Australian schools have started implementing “feminist collectives” across the country which are passing off a skewed picture of reality as “education.” In these new programs young women are taught that “white, male privilege” and “hegemonic masculinity” are at the root of family violence.
Currently over $21 million have been spent towards these classroom resources, which they claim is geared towards fighting family violence and the number of classes offered have been skyrocketing.
Fitzroy High School was the first to start one of these collectives back in 2013, calling it a lunchtime book club that “revealed a sense of anger and frustration about gender inequality.”
According to The Weekend Australian:
Northcote High School, Brunswick Secondary College, Suzanne Cory High, St Helena Secondary College and the independent Korowa Anglican Girls School in Melbourne have followed Fitzroy High School in establishing feminist collectives or clubs in recent times. South Australia’s Glenunga International High School also runs a feminism club that is offered to students as a co-curricular activity.
Meanwhile, schools throughout Victoria and the ACT and internationally in Argentina, Brazil and Berlin have taken up the Fitzroy High School Feminist Collective’s teaching resource, Fightback, despite concerns it simplifies the issue of violence in the community and potentially alienates boys and men.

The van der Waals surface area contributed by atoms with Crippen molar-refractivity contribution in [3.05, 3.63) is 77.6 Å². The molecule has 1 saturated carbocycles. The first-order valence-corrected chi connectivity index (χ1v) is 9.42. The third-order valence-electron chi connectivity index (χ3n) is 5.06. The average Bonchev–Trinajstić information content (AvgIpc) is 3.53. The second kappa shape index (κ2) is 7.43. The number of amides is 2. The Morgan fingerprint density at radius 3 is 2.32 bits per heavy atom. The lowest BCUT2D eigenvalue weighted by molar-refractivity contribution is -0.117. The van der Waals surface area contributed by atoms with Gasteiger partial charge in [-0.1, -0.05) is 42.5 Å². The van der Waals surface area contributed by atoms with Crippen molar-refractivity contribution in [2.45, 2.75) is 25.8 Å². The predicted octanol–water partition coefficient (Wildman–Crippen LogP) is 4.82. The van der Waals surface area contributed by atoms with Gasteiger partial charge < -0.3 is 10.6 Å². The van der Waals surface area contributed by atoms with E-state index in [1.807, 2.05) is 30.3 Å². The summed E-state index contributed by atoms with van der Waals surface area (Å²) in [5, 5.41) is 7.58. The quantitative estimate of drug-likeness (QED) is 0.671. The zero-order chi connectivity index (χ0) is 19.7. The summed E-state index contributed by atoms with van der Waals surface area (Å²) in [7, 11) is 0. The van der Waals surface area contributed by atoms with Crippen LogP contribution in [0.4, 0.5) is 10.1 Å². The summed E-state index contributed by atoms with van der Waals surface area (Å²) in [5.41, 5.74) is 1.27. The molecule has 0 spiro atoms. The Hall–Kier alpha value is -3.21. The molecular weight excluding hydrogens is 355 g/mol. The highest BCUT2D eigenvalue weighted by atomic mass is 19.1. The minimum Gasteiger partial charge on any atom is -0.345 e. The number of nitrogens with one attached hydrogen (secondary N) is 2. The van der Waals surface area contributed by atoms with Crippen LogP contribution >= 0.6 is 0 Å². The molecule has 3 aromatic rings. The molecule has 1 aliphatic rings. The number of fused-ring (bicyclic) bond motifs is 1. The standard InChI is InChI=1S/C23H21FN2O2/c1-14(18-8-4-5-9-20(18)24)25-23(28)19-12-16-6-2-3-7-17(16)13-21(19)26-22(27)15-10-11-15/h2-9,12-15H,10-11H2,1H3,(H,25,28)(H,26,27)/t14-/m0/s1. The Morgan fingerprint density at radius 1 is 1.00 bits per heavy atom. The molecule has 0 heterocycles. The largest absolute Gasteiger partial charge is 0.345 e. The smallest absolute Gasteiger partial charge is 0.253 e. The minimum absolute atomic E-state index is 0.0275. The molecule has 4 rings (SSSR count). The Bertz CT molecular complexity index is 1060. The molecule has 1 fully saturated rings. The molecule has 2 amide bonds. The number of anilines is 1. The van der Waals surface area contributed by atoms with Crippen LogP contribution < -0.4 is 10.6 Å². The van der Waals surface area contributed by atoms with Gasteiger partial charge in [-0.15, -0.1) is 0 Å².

This program has obviously gathered quite a few critics, both from opponents to the Victorian party and educational experts, but unfortunately it still has an overwhelming number of supporters. Greens MP Adam Bandt stated that “Instead of trying to restart old battles, culture war conservatives would do well to remember that even Malcolm Turnbull calls himself a feminist now.”
Federal Labor deputy leader Tanya Plibersek have vocally come out in support, saying “getting students talking about respectful relationships, including from a feminist perspective, is a great thing.”
The Weekend Australian went on to explain:
In one activity, students are told there are “common perceptions” about equality, including that women are already equal, that we are in a post-feminist era or that men suffer inequality too.
Students are shown statistics on the pay gap between the sexes and women’s representation in politics, business, sport and film and are asked: “So, are we equal?”
A recurring theme throughout the program, as with Respectful Relationships, is the notion of “privilege”: that some groups have advantages over others because of their birth identity.
“Being born white in Australia, you have advantages,” the guide says. “By being born male, you have advantages … that you may not approve of or think you are entitled to, but that you gain anyway because of your status as male.”
Education Minister James Merlino had nothing but praise for the program. “I always encourage students to pursue interests they are passionate about and to lead student projects and organisations,” he said.
So in other words, they don’t see how perpetuating a gender war and causing conflict where it didn’t previously exist could be harmful to their society.
I’m a little ignorant of Australian politics, but I’m hoping these people are replaced after the next election (or however those positions are changed.)